Feb 9, 2017- Commercial banks will now be subjected to fine if they fail to extend at least 20 percent of their total loan to the productive sector.
Similar fine will be collected from development banks and finance companies that have failed to disburse at least 15 percent and 10 percent of the total credit, respectively, to the productive sector.
The Nepal Rastra Bank (NRB), the central bank, came up with a directive in this regard on Wednesday instructing BFIs to meet the requirement within mid-July.
The NRB has said fine for banks and financial institutions (BFIs) that breach the regulatory order would be calculated based on highest lending rate offered by BFIs to borrowers. This lending rate would be levied on amount that BFIs have failed to lend to the productive sector, says the directive. This means if banks were supposed to lend, say, Rs200 to the productive sector but have only extended, say, Rs150 till mid-July, then highest lending rate offered by the financial institution would be applied to the deficit amount of Rs50 to collect the fine.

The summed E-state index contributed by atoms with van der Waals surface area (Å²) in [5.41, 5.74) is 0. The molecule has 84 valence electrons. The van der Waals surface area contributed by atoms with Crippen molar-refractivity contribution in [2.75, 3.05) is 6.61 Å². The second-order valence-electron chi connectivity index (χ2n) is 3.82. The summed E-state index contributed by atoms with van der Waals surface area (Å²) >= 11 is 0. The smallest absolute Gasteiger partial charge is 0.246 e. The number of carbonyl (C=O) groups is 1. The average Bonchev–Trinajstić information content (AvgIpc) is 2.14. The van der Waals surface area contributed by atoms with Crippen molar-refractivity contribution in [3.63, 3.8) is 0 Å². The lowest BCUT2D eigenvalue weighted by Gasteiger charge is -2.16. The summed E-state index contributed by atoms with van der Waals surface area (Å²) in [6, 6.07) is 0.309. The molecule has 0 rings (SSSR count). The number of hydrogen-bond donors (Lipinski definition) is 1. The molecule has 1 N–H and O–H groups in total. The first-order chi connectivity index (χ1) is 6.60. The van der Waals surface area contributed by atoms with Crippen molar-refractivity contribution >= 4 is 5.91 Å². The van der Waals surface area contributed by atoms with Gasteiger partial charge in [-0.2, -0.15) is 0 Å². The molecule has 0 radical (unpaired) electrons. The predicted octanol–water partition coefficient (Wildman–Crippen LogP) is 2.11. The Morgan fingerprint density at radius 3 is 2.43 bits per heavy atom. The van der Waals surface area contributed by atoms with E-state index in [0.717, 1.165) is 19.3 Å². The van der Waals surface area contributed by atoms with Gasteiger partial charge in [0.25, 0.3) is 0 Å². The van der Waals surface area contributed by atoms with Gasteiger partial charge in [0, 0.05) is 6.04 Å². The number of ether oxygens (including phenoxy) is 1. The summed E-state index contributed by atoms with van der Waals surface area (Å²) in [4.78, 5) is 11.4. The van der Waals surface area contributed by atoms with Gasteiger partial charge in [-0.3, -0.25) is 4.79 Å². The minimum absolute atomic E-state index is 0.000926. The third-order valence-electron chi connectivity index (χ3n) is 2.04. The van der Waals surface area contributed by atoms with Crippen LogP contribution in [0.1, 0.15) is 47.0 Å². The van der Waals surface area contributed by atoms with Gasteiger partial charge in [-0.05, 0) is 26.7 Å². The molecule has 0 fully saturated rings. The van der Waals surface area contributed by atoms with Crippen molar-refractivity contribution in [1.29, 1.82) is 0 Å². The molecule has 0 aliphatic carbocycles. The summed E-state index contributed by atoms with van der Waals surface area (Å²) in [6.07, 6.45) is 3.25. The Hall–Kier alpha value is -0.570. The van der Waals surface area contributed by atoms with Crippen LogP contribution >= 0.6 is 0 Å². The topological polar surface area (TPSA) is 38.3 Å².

The NRB had fixed the floor for productive sector lending several years ago and had issued a deadline of mid-July 2016 to meet the requirement. Till the deadline, commercial banks had extended only around 16.8 percent of the total loan to the productive sector. Despite this, the NRB did not take any action.
Instead, it came up with another provision that required commercial banks to extend at least 15 percent of the total loan to the agricultural and hydropower sectors within mid-July 2017. Earlier the floor on agricultural and hydropower sectors lending stood at 12 percent. Loans extended to the agricultural and hydropower sectors are also considered as productive sector lending. Other areas under the productive sector include tourism, cottage and small enterprises, and public city transport services operated in Biratnagar, Janakpur, Birgunj, Pokhara, Bhairahawa, Nepalgunj, Dha-ngadhi and the Valley.
Although directed lending is not practiced in free market economies like Nepal, the NRB says it had to resort to this measure, as BFIs focused too much on unproductive sector, such as real estate and stock market. Over exposure to unproductive sectors drives up asset prices building inflationary pressure, reducing the value of money.
Source: The Kathmandu Post